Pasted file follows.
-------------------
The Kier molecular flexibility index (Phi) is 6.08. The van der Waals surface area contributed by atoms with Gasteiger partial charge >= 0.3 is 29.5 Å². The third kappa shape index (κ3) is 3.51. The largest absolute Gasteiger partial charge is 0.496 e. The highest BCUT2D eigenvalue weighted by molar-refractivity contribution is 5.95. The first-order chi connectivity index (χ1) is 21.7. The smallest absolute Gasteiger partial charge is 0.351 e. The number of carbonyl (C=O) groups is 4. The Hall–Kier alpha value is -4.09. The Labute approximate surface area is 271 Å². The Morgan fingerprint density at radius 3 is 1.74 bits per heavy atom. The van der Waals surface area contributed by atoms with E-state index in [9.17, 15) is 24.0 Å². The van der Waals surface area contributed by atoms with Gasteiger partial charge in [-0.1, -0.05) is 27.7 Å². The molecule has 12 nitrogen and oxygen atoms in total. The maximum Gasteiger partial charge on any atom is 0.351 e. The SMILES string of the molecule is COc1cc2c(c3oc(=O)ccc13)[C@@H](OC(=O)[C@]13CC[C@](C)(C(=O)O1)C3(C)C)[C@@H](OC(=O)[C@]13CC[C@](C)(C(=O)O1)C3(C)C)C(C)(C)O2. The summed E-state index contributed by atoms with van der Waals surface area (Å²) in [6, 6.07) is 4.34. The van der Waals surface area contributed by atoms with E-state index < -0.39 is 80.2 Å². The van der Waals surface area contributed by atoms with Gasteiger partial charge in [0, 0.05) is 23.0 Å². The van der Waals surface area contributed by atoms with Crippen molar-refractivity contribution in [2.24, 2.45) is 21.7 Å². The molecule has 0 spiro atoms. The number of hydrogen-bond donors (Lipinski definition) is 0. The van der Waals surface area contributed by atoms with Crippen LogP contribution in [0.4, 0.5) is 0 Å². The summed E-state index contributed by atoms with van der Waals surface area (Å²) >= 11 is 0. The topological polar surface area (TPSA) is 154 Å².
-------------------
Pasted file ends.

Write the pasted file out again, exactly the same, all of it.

The Kier molecular flexibility index (Phi) is 6.08. The van der Waals surface area contributed by atoms with Gasteiger partial charge >= 0.3 is 29.5 Å². The third kappa shape index (κ3) is 3.51. The largest absolute Gasteiger partial charge is 0.496 e. The highest BCUT2D eigenvalue weighted by molar-refractivity contribution is 5.95. The first-order chi connectivity index (χ1) is 21.7. The smallest absolute Gasteiger partial charge is 0.351 e. The number of carbonyl (C=O) groups is 4. The Hall–Kier alpha value is -4.09. The Labute approximate surface area is 271 Å². The Morgan fingerprint density at radius 3 is 1.74 bits per heavy atom. The van der Waals surface area contributed by atoms with E-state index in [9.17, 15) is 24.0 Å². The van der Waals surface area contributed by atoms with Gasteiger partial charge in [-0.1, -0.05) is 27.7 Å². The molecule has 12 nitrogen and oxygen atoms in total. The maximum Gasteiger partial charge on any atom is 0.351 e. The SMILES string of the molecule is COc1cc2c(c3oc(=O)ccc13)[C@@H](OC(=O)[C@]13CC[C@](C)(C(=O)O1)C3(C)C)[C@@H](OC(=O)[C@]13CC[C@](C)(C(=O)O1)C3(C)C)C(C)(C)O2. The summed E-state index contributed by atoms with van der Waals surface area (Å²) in [6, 6.07) is 4.34. The van der Waals surface area contributed by atoms with E-state index < -0.39 is 80.2 Å². The van der Waals surface area contributed by atoms with Gasteiger partial charge in [0, 0.05) is 23.0 Å². The van der Waals surface area contributed by atoms with Crippen molar-refractivity contribution in [2.24, 2.45) is 21.7 Å². The molecule has 0 spiro atoms. The number of hydrogen-bond donors (Lipinski definition) is 0. The van der Waals surface area contributed by atoms with Crippen LogP contribution in [0.4, 0.5) is 0 Å². The summed E-state index contributed by atoms with van der Waals surface area (Å²) >= 11 is 0. The topological polar surface area (TPSA) is 154 Å².